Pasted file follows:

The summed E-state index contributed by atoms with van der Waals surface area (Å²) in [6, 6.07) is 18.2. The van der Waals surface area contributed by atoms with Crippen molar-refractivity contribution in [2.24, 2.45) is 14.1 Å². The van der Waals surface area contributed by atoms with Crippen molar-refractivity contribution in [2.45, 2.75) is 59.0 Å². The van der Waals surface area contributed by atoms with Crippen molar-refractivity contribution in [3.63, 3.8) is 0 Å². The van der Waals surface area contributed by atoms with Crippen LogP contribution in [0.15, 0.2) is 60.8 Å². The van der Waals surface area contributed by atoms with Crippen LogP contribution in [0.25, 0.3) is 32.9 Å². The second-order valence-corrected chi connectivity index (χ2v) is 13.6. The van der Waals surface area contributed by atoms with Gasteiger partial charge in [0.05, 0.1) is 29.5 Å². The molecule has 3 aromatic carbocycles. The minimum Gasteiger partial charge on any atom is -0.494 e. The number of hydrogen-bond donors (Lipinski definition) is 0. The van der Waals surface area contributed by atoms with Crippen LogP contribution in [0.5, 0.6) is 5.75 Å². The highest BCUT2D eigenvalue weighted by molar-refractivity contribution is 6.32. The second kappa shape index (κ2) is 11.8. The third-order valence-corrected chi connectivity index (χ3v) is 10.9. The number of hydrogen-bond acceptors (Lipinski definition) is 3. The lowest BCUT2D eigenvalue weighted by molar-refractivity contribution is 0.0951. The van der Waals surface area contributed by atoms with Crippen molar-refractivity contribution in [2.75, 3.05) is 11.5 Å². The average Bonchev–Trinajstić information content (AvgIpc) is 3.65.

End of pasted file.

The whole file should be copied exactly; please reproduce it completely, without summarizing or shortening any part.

The summed E-state index contributed by atoms with van der Waals surface area (Å²) in [6, 6.07) is 18.2. The van der Waals surface area contributed by atoms with Crippen molar-refractivity contribution in [2.24, 2.45) is 14.1 Å². The van der Waals surface area contributed by atoms with Crippen molar-refractivity contribution in [2.45, 2.75) is 59.0 Å². The van der Waals surface area contributed by atoms with Crippen molar-refractivity contribution in [3.63, 3.8) is 0 Å². The van der Waals surface area contributed by atoms with Crippen LogP contribution in [0.15, 0.2) is 60.8 Å². The van der Waals surface area contributed by atoms with Crippen LogP contribution in [0.25, 0.3) is 32.9 Å². The second-order valence-corrected chi connectivity index (χ2v) is 13.6. The van der Waals surface area contributed by atoms with Gasteiger partial charge in [0.05, 0.1) is 29.5 Å². The molecule has 3 aromatic carbocycles. The minimum Gasteiger partial charge on any atom is -0.494 e. The number of hydrogen-bond donors (Lipinski definition) is 0. The van der Waals surface area contributed by atoms with Crippen LogP contribution in [0.5, 0.6) is 5.75 Å². The highest BCUT2D eigenvalue weighted by molar-refractivity contribution is 6.32. The second kappa shape index (κ2) is 11.8. The third-order valence-corrected chi connectivity index (χ3v) is 10.9. The number of hydrogen-bond acceptors (Lipinski definition) is 3. The lowest BCUT2D eigenvalue weighted by molar-refractivity contribution is 0.0951. The van der Waals surface area contributed by atoms with Crippen molar-refractivity contribution in [2.75, 3.05) is 11.5 Å². The average Bonchev–Trinajstić information content (AvgIpc) is 3.65.